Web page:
ResistJam Is Making Games To Combat Authoritarianism

"We can all find ways to resist the oppressive hegemonic authoritarianism that pervades modern society. This is one of them."


Game developers from around the world are planning to participate in #ResistJam, a game jam scheduled for March 3, that aims to raise awareness and express opposition to "oppressive authoritarianism" in all its forms.

According to the jam's official page on, it is intended to give participants a chance to "resist through the power of interactive media," as a response to the current global political climate, which "grows increasingly terrifying by the day."

"Not everyone can march, or be a figurehead of a movement, but we can all find ways to resist the oppressive hegemonic authoritarianism that pervades modern society," reads the jam's description. "This is one of them."

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This is an online jam, which means participants will create games during the event from wherever they like, and submit them to the jam page before the deadline. Participants can therefore work from home individually, or collaboratively online in their teams, or choose to come together and co-locate if they wish. The jam itself has no central physical venue.

#ResistJam is being organized in partnership with IndieCade, and media partner the International Game Developers Association (IGDA). "So many parts of the agenda of the global authoritarianism flies int eh face of what we try to do," said IndieCade chief executive officer Stephanie Barish said in a statement to Polygon. "Like the indie game industry, we collaborate across borders, as partners, embracing differences and finding creative solutions to problems. Closing minds and borders is an affront to everything we stand for. ...We at IndieCade feel as though game devs and digital creators, with all our advantages, need to step up and confront these powers, and we believe we all will."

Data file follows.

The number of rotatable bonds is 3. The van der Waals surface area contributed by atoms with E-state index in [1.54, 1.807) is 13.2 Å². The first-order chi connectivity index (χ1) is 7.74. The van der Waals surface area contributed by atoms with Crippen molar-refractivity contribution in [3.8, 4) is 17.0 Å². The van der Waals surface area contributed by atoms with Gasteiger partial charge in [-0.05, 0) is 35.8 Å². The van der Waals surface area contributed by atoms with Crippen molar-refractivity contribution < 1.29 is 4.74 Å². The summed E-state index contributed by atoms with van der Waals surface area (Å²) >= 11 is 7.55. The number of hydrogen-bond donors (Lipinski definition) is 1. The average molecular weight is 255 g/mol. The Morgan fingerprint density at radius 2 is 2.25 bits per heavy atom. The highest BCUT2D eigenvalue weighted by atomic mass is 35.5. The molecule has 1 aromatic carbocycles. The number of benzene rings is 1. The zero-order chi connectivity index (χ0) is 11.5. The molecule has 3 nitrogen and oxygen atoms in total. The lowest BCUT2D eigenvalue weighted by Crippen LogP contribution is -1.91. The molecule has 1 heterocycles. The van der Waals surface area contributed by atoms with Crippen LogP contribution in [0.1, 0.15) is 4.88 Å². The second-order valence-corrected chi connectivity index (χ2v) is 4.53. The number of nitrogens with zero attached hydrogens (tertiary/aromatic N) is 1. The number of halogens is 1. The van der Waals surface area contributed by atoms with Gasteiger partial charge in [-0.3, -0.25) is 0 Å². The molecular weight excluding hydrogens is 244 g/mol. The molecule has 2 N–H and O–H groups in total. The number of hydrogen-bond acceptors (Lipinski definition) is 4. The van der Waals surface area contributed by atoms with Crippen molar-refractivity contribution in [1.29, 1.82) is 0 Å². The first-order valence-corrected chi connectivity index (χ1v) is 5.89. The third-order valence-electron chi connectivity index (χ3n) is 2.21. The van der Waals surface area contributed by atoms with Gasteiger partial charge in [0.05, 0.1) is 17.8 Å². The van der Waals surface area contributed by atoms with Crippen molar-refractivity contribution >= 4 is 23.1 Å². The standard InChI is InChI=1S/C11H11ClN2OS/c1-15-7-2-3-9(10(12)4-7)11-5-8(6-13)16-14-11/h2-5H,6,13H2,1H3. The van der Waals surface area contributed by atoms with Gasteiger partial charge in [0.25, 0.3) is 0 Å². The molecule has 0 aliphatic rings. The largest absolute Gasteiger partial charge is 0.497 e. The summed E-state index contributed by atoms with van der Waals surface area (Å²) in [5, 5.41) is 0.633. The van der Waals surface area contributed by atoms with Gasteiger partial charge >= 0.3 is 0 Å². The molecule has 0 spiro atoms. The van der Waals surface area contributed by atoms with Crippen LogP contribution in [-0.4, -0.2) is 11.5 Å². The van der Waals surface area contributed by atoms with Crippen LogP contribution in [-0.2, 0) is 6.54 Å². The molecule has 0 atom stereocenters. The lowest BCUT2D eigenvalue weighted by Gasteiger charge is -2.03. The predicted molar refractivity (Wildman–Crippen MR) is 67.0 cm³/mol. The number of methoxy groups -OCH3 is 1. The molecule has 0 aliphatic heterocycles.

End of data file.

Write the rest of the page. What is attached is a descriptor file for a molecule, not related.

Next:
Australian game developer Damon Reese is #ResistJam's lead organizer. Reece believes "a game jam is something that anyone can participate in, even though a lot of people don't believe they can," he told us, "which is why we're running workshops and having mentors on call to help out jammers from all walks of life." A series of experienced mentors will be running workshops during the jam, which will be recorded and distributed. Amongst the jam judges are Vlambeer's Rami Ismail, and industry veteran and lead on Thimbleweed Park, Ron Gilbert.

Organizers are calling for participants to focus on "peaceful and inclusive ways to approach game development," rather than encouraging violent responses. It also asks that participants not make gaes that depict real-life people without their explicit permission. They're also investigating options for participants to be anonymous in order to protect their safety both online, and especially if they live in locations where it's dangerous to speak on political subjects.

#ResistJam kicks-off on March 3, and runs through to March 11. For more information, check out the jam site over on

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